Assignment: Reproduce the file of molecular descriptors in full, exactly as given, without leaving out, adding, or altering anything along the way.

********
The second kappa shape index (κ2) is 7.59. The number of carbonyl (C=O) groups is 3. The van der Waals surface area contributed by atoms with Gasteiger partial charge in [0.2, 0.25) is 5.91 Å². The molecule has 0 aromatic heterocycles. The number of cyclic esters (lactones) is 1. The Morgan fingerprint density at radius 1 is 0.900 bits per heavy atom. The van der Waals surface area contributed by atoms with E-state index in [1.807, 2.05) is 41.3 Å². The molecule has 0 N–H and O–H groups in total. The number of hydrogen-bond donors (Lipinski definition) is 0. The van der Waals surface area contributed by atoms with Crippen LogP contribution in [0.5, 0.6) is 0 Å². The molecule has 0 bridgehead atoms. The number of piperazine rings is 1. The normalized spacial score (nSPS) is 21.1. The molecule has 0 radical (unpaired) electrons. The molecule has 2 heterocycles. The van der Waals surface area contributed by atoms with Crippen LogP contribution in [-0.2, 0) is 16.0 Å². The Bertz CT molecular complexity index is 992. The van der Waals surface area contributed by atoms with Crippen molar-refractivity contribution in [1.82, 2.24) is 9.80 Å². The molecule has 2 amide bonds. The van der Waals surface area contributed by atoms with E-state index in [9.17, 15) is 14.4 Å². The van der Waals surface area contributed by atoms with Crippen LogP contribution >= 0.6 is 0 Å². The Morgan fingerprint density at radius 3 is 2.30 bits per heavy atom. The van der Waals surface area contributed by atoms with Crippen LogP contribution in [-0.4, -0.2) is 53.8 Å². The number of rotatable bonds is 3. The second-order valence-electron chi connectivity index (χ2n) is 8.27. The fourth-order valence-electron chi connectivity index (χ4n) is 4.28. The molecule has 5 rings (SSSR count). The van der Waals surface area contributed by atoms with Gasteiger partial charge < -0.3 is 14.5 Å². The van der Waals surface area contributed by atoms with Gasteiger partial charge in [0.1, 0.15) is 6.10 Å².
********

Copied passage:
The second kappa shape index (κ2) is 7.59. The number of carbonyl (C=O) groups is 3. The van der Waals surface area contributed by atoms with Gasteiger partial charge in [0.2, 0.25) is 5.91 Å². The molecule has 0 aromatic heterocycles. The number of cyclic esters (lactones) is 1. The Morgan fingerprint density at radius 1 is 0.900 bits per heavy atom. The van der Waals surface area contributed by atoms with E-state index in [1.807, 2.05) is 41.3 Å². The molecule has 0 N–H and O–H groups in total. The number of hydrogen-bond donors (Lipinski definition) is 0. The van der Waals surface area contributed by atoms with Crippen LogP contribution in [0.5, 0.6) is 0 Å². The molecule has 0 bridgehead atoms. The number of piperazine rings is 1. The normalized spacial score (nSPS) is 21.1. The molecule has 0 radical (unpaired) electrons. The molecule has 2 heterocycles. The van der Waals surface area contributed by atoms with Crippen LogP contribution in [-0.2, 0) is 16.0 Å². The Bertz CT molecular complexity index is 992. The van der Waals surface area contributed by atoms with Crippen molar-refractivity contribution in [1.82, 2.24) is 9.80 Å². The molecule has 2 amide bonds. The van der Waals surface area contributed by atoms with E-state index in [9.17, 15) is 14.4 Å². The van der Waals surface area contributed by atoms with Crippen LogP contribution >= 0.6 is 0 Å². The Morgan fingerprint density at radius 3 is 2.30 bits per heavy atom. The van der Waals surface area contributed by atoms with Crippen LogP contribution in [-0.4, -0.2) is 53.8 Å². The number of rotatable bonds is 3. The second-order valence-electron chi connectivity index (χ2n) is 8.27. The fourth-order valence-electron chi connectivity index (χ4n) is 4.28. The molecule has 5 rings (SSSR count). The van der Waals surface area contributed by atoms with Gasteiger partial charge < -0.3 is 14.5 Å². The van der Waals surface area contributed by atoms with Gasteiger partial charge in [0.1, 0.15) is 6.10 Å².